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Hoffmann, R. A wiki for the life sciences where authorship matters. Nature Genetics (2008)

A comparative study of essential arginine residues in Gramicidin S synthetase 2 and isoleucyl tRNA synthetase.

In gramicidin S synthetase 2 (GS 2) from Bacillus brevis, L-proline, L-valine, L-ornithine, and L-leucine activations to aminoacyl adenylates are progressively inhibited by phenylglyoxal. The inactivation of GS 2 obeys pseudo-first-order kinetics. ATP completely prevents inactivation of GS 2 by phenylglyoxal, whereas amino acids only partially prevent it. In the presence of ATP, four arginine residues per mol of GS 2 are protected from modification by phenylglyoxal as determined by amino acid analysis and the incorporation of [7-14C]phenylgloxal into the enzyme protein, indicating that a single arginine residue is necessary for each amino acid activation. In isoleucyl tRNA synthetase from Escherichia coli, phenylglyoxal inhibits activation of L-isoleucine to isoleucyl adenylate. ATP completely prevents inactivation, although isoleucine only partially prevents it. One arginine residue of isoleucyl tRNA synthetase is protected by ATP from modification by phenylglyoxal, suggesting that a single arginine residue is essential for isoleucine activation. These results support the involvement of arginine residues in ATP binding with GS 2 or isoleucyl tRNA synthetase, and thus indicate that arginine residues of amino acid activating enzymes are essential for the formation of aminoacyl adenylates in both nonribosomal and ribosomal peptide biosynthesis.[1]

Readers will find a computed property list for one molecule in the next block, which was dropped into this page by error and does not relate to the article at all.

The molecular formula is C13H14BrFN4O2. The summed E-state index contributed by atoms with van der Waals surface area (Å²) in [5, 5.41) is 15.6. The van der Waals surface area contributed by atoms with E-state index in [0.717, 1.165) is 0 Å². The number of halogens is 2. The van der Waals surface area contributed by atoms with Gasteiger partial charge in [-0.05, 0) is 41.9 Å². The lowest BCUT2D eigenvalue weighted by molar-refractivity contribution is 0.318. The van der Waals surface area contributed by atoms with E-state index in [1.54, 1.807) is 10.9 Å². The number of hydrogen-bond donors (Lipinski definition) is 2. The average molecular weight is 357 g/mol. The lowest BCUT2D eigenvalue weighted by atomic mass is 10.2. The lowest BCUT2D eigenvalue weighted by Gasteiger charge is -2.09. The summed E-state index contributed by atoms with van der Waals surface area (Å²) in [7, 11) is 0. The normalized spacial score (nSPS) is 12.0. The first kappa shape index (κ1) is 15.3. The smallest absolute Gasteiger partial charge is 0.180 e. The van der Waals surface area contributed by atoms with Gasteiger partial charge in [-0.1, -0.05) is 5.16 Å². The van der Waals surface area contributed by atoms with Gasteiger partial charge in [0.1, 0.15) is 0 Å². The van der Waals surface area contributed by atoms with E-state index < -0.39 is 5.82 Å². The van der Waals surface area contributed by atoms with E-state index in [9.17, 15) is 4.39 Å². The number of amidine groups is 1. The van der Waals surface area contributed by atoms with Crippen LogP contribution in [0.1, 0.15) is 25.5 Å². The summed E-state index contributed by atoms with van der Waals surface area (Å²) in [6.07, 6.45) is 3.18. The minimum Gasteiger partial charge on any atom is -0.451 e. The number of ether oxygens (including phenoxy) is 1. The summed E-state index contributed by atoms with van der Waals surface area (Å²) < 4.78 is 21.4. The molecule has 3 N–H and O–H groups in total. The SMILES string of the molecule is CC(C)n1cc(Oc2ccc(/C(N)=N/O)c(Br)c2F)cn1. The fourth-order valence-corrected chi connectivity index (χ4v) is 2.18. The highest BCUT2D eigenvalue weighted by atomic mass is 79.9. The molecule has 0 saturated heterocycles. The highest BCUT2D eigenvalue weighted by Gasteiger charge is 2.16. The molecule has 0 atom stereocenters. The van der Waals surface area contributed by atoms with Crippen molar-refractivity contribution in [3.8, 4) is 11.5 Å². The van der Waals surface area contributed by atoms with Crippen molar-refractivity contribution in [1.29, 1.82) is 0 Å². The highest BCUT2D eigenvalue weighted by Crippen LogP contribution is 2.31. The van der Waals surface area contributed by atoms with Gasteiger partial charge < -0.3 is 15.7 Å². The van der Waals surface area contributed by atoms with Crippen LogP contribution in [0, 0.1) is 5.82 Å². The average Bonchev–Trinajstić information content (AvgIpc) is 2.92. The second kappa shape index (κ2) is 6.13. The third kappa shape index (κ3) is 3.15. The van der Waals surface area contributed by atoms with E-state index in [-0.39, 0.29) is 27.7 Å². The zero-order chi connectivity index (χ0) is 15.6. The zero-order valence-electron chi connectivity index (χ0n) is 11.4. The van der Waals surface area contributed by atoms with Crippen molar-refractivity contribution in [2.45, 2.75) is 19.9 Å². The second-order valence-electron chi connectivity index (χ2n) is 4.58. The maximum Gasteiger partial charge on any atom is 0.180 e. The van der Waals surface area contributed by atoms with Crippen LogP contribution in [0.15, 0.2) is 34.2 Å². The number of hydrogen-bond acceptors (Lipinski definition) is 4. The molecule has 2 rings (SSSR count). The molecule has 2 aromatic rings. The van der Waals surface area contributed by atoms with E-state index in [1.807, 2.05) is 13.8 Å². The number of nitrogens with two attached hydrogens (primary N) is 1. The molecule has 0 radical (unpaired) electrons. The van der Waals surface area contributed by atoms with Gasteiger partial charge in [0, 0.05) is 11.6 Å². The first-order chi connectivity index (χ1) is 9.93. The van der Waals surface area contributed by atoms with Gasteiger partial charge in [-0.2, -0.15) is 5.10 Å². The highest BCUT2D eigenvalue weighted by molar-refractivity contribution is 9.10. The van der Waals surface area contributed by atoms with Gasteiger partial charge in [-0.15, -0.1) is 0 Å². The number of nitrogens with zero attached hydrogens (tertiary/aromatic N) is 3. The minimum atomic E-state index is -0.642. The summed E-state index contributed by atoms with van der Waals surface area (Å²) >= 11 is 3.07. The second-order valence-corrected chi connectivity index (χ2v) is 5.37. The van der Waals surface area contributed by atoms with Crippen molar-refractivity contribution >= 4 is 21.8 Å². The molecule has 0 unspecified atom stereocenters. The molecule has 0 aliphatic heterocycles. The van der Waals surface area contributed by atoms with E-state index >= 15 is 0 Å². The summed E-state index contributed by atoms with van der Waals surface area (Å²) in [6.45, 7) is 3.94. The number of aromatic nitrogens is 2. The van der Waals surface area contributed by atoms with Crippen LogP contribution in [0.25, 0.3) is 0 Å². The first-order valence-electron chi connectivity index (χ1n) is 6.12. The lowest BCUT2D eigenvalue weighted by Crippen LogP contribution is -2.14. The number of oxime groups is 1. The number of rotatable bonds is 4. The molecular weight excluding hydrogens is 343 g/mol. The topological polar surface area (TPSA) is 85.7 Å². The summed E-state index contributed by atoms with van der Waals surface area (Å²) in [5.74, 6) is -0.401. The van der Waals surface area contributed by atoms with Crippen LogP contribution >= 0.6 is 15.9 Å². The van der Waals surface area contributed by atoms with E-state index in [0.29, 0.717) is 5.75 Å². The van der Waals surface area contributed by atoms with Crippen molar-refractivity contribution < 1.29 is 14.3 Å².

1. A comparative study of essential arginine residues in Gramicidin S synthetase 2 and isoleucyl tRNA synthetase. Kanda, M., Hori, K., Miura, S., Yamada, Y., Saito, Y. J. Biochem. (1982) [Pubmed]
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